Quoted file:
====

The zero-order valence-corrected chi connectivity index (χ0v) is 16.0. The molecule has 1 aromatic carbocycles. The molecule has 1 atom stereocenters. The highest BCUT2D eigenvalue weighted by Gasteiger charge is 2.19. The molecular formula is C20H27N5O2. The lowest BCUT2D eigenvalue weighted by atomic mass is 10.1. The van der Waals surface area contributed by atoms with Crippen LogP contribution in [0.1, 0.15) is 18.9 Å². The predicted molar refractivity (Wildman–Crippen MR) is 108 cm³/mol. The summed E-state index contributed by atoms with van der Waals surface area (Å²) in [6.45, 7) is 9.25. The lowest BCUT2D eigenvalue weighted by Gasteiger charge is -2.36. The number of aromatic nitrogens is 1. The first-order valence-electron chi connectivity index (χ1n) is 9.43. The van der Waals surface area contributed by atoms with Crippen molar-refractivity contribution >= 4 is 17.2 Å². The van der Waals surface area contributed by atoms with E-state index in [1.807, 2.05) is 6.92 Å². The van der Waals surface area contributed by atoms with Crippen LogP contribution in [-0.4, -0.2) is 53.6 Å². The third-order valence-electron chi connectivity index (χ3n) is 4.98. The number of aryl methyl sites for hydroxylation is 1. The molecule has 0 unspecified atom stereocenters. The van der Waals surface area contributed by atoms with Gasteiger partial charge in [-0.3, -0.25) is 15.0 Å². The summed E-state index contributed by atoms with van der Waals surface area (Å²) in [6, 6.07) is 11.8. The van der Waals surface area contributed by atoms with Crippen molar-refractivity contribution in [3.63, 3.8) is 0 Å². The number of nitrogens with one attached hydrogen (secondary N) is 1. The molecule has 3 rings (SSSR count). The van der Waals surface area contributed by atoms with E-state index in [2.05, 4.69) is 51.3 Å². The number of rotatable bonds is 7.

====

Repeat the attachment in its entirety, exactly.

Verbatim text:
The zero-order valence-corrected chi connectivity index (χ0v) is 16.0. The molecule has 1 aromatic carbocycles. The molecule has 1 atom stereocenters. The highest BCUT2D eigenvalue weighted by Gasteiger charge is 2.19. The molecular formula is C20H27N5O2. The lowest BCUT2D eigenvalue weighted by atomic mass is 10.1. The van der Waals surface area contributed by atoms with Crippen LogP contribution in [0.1, 0.15) is 18.9 Å². The predicted molar refractivity (Wildman–Crippen MR) is 108 cm³/mol. The summed E-state index contributed by atoms with van der Waals surface area (Å²) in [6.45, 7) is 9.25. The lowest BCUT2D eigenvalue weighted by Gasteiger charge is -2.36. The number of aromatic nitrogens is 1. The first-order valence-electron chi connectivity index (χ1n) is 9.43. The van der Waals surface area contributed by atoms with Crippen molar-refractivity contribution >= 4 is 17.2 Å². The van der Waals surface area contributed by atoms with E-state index in [1.807, 2.05) is 6.92 Å². The van der Waals surface area contributed by atoms with Crippen LogP contribution in [-0.4, -0.2) is 53.6 Å². The third-order valence-electron chi connectivity index (χ3n) is 4.98. The number of aryl methyl sites for hydroxylation is 1. The molecule has 0 unspecified atom stereocenters. The van der Waals surface area contributed by atoms with Gasteiger partial charge in [-0.3, -0.25) is 15.0 Å². The summed E-state index contributed by atoms with van der Waals surface area (Å²) in [6, 6.07) is 11.8. The van der Waals surface area contributed by atoms with Crippen molar-refractivity contribution in [3.63, 3.8) is 0 Å². The number of nitrogens with one attached hydrogen (secondary N) is 1. The molecule has 3 rings (SSSR count). The van der Waals surface area contributed by atoms with E-state index in [2.05, 4.69) is 51.3 Å². The number of rotatable bonds is 7.